Forebodings Two Sketches part 4

Everything real seemed to disappear; only dimly lighted, vacant space remained, pervaded by the smell of chloroform. He seemed to be in the interior of a huge cone, stretching along the ground like a tunnel. Far away in the distance, where it narrowed towards the opening, there was a sparkling white spot; if he could get there, he might escape. He seemed to be traveling day and night towards that chink along unending spiral lines running within the surface of the tunnel; he traveled under compulsion and with great effort, slowly, like a snail, although within him something leaped up like a rabbit caught in a snare, or as if wings were fluttering in his soul.

He knew what was beyond that chink. Only a few steps would lead him to the ridge under the wood … to his own four strips of potato-field! And whenever he roused himself mechanically from his apathy he had a vision of the potato-harvest. The transparent autumn haze in the fields was bringing objects that were far off into relief, and making them appear perfectly distinct. He saw himself together with his young wife, digging beautiful potatoes, large as their fists.

Bits of sticks

On the hillock, amid the stubble, the herdsmen were assembled in groups, their wallets slung round them; they were crouching on their heels, had collected dry juniper and lighted a fire; with bits of sticks they were scraping out the baked potatoes from the ashes. The rising smoke scented the air fragrantly with juniper.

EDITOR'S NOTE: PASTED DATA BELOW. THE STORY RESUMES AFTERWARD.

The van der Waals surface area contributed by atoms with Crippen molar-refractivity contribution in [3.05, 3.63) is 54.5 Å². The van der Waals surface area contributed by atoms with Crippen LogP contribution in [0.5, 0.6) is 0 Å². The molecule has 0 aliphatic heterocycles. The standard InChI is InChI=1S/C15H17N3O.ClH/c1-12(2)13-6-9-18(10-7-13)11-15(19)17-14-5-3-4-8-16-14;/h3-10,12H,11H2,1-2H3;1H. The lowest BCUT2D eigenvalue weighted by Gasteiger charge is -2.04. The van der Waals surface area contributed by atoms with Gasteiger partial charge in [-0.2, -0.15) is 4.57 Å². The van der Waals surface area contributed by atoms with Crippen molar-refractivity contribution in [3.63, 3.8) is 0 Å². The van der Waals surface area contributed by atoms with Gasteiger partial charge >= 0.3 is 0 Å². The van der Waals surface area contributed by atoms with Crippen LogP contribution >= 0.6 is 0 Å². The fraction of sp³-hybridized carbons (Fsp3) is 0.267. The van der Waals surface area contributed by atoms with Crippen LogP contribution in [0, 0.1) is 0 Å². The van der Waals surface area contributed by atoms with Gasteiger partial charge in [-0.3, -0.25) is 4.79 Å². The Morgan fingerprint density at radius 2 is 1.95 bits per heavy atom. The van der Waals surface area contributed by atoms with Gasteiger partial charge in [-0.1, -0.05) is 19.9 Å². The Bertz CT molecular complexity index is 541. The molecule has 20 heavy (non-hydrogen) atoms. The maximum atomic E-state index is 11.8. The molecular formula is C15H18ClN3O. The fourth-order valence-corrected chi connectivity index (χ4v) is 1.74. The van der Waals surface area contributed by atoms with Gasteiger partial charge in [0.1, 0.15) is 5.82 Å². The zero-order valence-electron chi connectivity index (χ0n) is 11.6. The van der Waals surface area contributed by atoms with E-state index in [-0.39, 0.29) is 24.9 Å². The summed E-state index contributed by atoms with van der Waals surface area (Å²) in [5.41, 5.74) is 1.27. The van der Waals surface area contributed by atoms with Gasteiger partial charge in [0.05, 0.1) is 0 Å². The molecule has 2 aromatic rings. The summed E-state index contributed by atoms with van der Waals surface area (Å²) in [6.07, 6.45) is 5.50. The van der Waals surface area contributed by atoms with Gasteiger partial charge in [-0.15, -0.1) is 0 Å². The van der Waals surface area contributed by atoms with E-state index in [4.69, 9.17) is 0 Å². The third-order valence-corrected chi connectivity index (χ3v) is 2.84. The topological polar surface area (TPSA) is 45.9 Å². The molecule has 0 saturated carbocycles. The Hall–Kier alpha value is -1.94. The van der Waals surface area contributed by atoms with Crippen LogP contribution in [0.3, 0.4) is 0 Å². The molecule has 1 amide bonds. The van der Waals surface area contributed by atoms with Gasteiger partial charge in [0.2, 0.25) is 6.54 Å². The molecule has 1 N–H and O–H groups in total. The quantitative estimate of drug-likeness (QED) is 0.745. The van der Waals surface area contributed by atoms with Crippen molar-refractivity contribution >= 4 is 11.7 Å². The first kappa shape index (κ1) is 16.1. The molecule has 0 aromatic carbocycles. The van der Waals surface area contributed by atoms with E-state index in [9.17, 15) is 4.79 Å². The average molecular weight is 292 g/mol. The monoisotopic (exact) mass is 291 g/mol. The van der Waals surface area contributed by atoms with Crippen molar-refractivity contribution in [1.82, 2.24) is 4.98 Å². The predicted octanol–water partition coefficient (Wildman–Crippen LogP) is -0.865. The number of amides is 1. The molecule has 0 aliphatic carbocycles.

At times, when he was better and more himself, when the fever tormented him less, he sank into the state of timidity and apprehension known only to those harassed almost beyond human endurance and to the dying. Fear oppressed him till his whole being shrank into something less than the smallest grain; he was hurled by fearful sounds and overawing obsessions into a bottomless abyss.

At last the wound on his foot began to heal, and the fever to abate. His mind returned from that other world to the familiar one, and to reflecting on what was taking place before his eyes. But the nature of these reflections had changed. Formerly he had felt self-pity arising from terror; now it was the wild hatred of the wounded man, his over-powering desire for revenge; his rage turned as fiercely even upon the unfortunate ones lying beside him as upon those who had maimed him. But another idea had taken even more powerfully possession of his mind; his thoughts darted forward like a pack of hounds on the trail, in frantic pursuit of the power which had thus passed sentence on him.

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